What Does Hearing Conservation Amendment (CFR1910.95) Mean?
The Hearing Conservation Amendment (HCA) is an amendment to OSHA’s occupational noise exposure standard (1910.95, Occupational Noise Exposure). It was first introduced in 1981, and then suspended for review by the Reagan Administration, and then reintroduced permanently in 1983.
The HCA is primarily known for introducing a mandate that requires all employers to implement a hearing conservation program if their workplace exposes employees to noise levels exceeding 85 decibels (dB) over an eight-hour Time Weighted Average (TWA). In its standard, OSHA refers to this 85 dB level as the “action level”.
Safeopedia Explains Hearing Conservation Amendment (CFR1910.95)
Prior to the introduction of the Hearing Conservation Amendment, OSHA’s hearing protection standard primarily consisted of its Permissible Exposure Limit of 90 dB over an eight-hour TWA. In 1972, the National Institute of Occupational Health and Safety—a part of the Center for Disease Control—called on OSHA to lower its PEL to 85 dB in order to better protect workers’ hearing. The U.S. Environmental Protection Agency issued a similar call to OSHA in 1974; however, when OSHA itself attempted to make such a change, it was unable to due to political reasons.
The HCA that was submitted in 1981, and went into force in 1983, did not lower the PEL to 85 dB; however, it did introduce 85 dB as an “action level” at which employers were obligated to implement a hearing conservation program (HCP). The HCA also outlined five necessary components that a hearing conservation program would need to include to be compliant with OSHA’s occupational noise exposure standard.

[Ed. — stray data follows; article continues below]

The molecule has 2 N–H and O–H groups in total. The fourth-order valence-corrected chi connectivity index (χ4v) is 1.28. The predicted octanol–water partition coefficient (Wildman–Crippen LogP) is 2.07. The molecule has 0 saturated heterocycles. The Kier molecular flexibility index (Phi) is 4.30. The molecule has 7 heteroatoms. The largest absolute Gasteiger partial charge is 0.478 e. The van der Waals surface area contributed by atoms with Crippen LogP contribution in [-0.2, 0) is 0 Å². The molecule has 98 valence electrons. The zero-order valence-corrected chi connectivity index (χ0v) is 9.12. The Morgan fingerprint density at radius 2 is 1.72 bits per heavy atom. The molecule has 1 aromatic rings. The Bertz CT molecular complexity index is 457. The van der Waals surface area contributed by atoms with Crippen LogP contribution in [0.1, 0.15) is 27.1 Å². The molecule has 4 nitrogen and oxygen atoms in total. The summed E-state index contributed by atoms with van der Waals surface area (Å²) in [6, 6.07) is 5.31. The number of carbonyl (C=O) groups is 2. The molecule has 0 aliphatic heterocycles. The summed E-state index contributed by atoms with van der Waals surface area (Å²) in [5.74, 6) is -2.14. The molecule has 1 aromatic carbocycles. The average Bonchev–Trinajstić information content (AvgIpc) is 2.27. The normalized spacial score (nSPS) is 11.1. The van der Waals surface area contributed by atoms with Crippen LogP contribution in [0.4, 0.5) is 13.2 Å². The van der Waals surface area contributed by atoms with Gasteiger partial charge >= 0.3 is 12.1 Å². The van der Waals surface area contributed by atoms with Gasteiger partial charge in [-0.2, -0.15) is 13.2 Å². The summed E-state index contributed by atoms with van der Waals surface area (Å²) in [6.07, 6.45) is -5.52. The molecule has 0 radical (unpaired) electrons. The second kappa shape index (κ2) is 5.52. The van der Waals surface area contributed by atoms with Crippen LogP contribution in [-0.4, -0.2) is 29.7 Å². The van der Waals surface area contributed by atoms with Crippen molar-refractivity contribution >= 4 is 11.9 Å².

The five key aspects of an HCP are:
Monitor employee noise exposure
Perform audiometric testing (hearing tests) on employees
Provide hearing protection to employees who request it
Conduct employee training on hearing protection
Retain records that demonstrate compliance with activities 1 – 4.
The 85 dB action limit introduced by the HCA creates a five-decibel gap between the point at which an HCP must be introduced and OSHA’s 90 dB PEL. Breaching OSHA’s 90 dB PEL requires employers to implement engineering and administrative controls to reduce workers’ noise exposure, a requirement that in some cases could add significant costs to the employer’s safety obligations. Thus, the 85 dB action limit introduced by the HCA can be understood as a compromise between industry, which wants to keep costs low, and organizations like NIOSH, that want the PEL reduced to 85 dB.